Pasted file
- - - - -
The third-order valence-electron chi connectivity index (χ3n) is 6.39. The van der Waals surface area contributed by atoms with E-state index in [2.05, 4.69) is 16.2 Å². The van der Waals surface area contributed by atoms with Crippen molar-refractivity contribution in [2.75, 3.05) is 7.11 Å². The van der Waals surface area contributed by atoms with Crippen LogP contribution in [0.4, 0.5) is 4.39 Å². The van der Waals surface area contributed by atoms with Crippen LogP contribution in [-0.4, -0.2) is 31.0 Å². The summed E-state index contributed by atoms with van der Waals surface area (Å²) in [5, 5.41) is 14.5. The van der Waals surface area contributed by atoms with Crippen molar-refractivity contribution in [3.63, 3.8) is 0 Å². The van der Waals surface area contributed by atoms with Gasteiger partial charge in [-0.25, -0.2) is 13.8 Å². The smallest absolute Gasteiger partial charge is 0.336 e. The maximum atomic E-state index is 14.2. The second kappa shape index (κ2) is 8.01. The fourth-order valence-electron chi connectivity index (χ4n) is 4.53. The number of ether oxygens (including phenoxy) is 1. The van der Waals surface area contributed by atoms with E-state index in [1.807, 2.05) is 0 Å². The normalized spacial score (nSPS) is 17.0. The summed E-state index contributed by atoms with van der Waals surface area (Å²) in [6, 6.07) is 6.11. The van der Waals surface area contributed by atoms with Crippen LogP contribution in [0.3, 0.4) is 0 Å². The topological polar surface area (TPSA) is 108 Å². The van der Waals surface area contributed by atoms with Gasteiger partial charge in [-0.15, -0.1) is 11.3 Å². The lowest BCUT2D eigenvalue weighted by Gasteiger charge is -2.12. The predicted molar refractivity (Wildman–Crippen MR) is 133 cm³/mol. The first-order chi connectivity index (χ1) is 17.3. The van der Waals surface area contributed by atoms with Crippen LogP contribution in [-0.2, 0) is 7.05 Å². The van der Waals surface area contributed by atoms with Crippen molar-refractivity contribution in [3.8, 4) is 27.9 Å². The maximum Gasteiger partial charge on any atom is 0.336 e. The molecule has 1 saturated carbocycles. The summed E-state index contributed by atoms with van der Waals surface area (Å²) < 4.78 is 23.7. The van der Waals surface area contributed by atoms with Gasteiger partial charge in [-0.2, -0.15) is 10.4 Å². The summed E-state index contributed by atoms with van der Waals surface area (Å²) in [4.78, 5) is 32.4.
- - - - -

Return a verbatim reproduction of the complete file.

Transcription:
The third-order valence-electron chi connectivity index (χ3n) is 6.39. The van der Waals surface area contributed by atoms with E-state index in [2.05, 4.69) is 16.2 Å². The van der Waals surface area contributed by atoms with Crippen molar-refractivity contribution in [2.75, 3.05) is 7.11 Å². The van der Waals surface area contributed by atoms with Crippen LogP contribution in [0.4, 0.5) is 4.39 Å². The van der Waals surface area contributed by atoms with Crippen LogP contribution in [-0.4, -0.2) is 31.0 Å². The summed E-state index contributed by atoms with van der Waals surface area (Å²) in [5, 5.41) is 14.5. The van der Waals surface area contributed by atoms with Crippen molar-refractivity contribution in [3.63, 3.8) is 0 Å². The van der Waals surface area contributed by atoms with Gasteiger partial charge in [-0.25, -0.2) is 13.8 Å². The smallest absolute Gasteiger partial charge is 0.336 e. The maximum atomic E-state index is 14.2. The second kappa shape index (κ2) is 8.01. The fourth-order valence-electron chi connectivity index (χ4n) is 4.53. The number of ether oxygens (including phenoxy) is 1. The van der Waals surface area contributed by atoms with E-state index in [1.807, 2.05) is 0 Å². The normalized spacial score (nSPS) is 17.0. The summed E-state index contributed by atoms with van der Waals surface area (Å²) in [6, 6.07) is 6.11. The van der Waals surface area contributed by atoms with Crippen LogP contribution in [0.3, 0.4) is 0 Å². The topological polar surface area (TPSA) is 108 Å². The van der Waals surface area contributed by atoms with Gasteiger partial charge in [-0.15, -0.1) is 11.3 Å². The lowest BCUT2D eigenvalue weighted by Gasteiger charge is -2.12. The predicted molar refractivity (Wildman–Crippen MR) is 133 cm³/mol. The first-order chi connectivity index (χ1) is 17.3. The van der Waals surface area contributed by atoms with Crippen LogP contribution in [-0.2, 0) is 7.05 Å². The van der Waals surface area contributed by atoms with Crippen molar-refractivity contribution in [3.8, 4) is 27.9 Å². The maximum Gasteiger partial charge on any atom is 0.336 e. The molecule has 1 saturated carbocycles. The summed E-state index contributed by atoms with van der Waals surface area (Å²) < 4.78 is 23.7. The van der Waals surface area contributed by atoms with Gasteiger partial charge in [-0.2, -0.15) is 10.4 Å². The summed E-state index contributed by atoms with van der Waals surface area (Å²) in [4.78, 5) is 32.4.